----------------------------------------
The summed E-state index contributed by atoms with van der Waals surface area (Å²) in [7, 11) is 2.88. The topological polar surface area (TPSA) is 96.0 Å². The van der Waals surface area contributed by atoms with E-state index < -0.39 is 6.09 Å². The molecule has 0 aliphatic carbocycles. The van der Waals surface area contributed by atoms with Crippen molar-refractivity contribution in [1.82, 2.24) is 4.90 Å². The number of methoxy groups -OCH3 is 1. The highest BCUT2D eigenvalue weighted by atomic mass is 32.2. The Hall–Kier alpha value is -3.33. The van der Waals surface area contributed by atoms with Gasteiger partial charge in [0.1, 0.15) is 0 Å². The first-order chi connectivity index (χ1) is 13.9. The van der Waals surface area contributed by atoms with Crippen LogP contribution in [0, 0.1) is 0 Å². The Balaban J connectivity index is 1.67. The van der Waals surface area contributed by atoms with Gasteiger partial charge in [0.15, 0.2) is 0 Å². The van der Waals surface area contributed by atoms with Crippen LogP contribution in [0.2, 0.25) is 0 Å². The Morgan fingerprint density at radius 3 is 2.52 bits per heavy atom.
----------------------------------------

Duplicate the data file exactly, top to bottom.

The summed E-state index contributed by atoms with van der Waals surface area (Å²) in [7, 11) is 2.88. The topological polar surface area (TPSA) is 96.0 Å². The van der Waals surface area contributed by atoms with E-state index < -0.39 is 6.09 Å². The molecule has 0 aliphatic carbocycles. The van der Waals surface area contributed by atoms with Crippen molar-refractivity contribution in [1.82, 2.24) is 4.90 Å². The number of methoxy groups -OCH3 is 1. The highest BCUT2D eigenvalue weighted by atomic mass is 32.2. The Hall–Kier alpha value is -3.33. The van der Waals surface area contributed by atoms with Gasteiger partial charge in [0.1, 0.15) is 0 Å². The first-order chi connectivity index (χ1) is 13.9. The van der Waals surface area contributed by atoms with Crippen LogP contribution in [0, 0.1) is 0 Å². The Balaban J connectivity index is 1.67. The van der Waals surface area contributed by atoms with Gasteiger partial charge in [0.15, 0.2) is 0 Å². The van der Waals surface area contributed by atoms with Crippen LogP contribution in [0.2, 0.25) is 0 Å². The Morgan fingerprint density at radius 3 is 2.52 bits per heavy atom.